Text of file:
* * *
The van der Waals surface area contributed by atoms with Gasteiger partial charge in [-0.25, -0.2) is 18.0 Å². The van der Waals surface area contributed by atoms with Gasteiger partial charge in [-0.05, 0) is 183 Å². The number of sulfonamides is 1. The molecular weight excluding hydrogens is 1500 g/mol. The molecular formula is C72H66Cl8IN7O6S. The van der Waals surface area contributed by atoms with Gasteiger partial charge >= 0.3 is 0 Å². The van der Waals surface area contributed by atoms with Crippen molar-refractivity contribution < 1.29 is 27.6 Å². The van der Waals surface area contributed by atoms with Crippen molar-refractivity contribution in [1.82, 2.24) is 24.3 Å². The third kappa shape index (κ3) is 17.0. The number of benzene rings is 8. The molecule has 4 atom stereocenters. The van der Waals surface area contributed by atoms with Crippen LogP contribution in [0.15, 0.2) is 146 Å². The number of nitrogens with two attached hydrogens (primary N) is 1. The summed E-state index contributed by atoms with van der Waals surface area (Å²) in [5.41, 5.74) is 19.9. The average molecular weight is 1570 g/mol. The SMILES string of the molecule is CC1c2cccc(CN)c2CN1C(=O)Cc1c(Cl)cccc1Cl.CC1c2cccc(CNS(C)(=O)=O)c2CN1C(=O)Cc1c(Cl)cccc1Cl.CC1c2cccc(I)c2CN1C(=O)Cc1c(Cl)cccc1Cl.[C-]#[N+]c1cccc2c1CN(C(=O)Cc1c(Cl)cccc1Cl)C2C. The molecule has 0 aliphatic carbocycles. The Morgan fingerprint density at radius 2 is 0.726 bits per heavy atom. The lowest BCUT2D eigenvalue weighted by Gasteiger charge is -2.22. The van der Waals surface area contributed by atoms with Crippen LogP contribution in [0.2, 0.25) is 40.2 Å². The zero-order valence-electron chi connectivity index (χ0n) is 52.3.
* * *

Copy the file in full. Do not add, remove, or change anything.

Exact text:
The van der Waals surface area contributed by atoms with Gasteiger partial charge in [-0.25, -0.2) is 18.0 Å². The van der Waals surface area contributed by atoms with Gasteiger partial charge in [-0.05, 0) is 183 Å². The number of sulfonamides is 1. The molecular weight excluding hydrogens is 1500 g/mol. The molecular formula is C72H66Cl8IN7O6S. The van der Waals surface area contributed by atoms with Gasteiger partial charge >= 0.3 is 0 Å². The van der Waals surface area contributed by atoms with Crippen molar-refractivity contribution < 1.29 is 27.6 Å². The van der Waals surface area contributed by atoms with Crippen molar-refractivity contribution in [1.82, 2.24) is 24.3 Å². The third kappa shape index (κ3) is 17.0. The number of benzene rings is 8. The molecule has 4 atom stereocenters. The van der Waals surface area contributed by atoms with Crippen LogP contribution in [0.15, 0.2) is 146 Å². The number of nitrogens with two attached hydrogens (primary N) is 1. The summed E-state index contributed by atoms with van der Waals surface area (Å²) in [5.41, 5.74) is 19.9. The average molecular weight is 1570 g/mol. The SMILES string of the molecule is CC1c2cccc(CN)c2CN1C(=O)Cc1c(Cl)cccc1Cl.CC1c2cccc(CNS(C)(=O)=O)c2CN1C(=O)Cc1c(Cl)cccc1Cl.CC1c2cccc(I)c2CN1C(=O)Cc1c(Cl)cccc1Cl.[C-]#[N+]c1cccc2c1CN(C(=O)Cc1c(Cl)cccc1Cl)C2C. The molecule has 0 aliphatic carbocycles. The Morgan fingerprint density at radius 2 is 0.726 bits per heavy atom. The lowest BCUT2D eigenvalue weighted by Gasteiger charge is -2.22. The van der Waals surface area contributed by atoms with Crippen LogP contribution in [0.2, 0.25) is 40.2 Å². The zero-order valence-electron chi connectivity index (χ0n) is 52.3.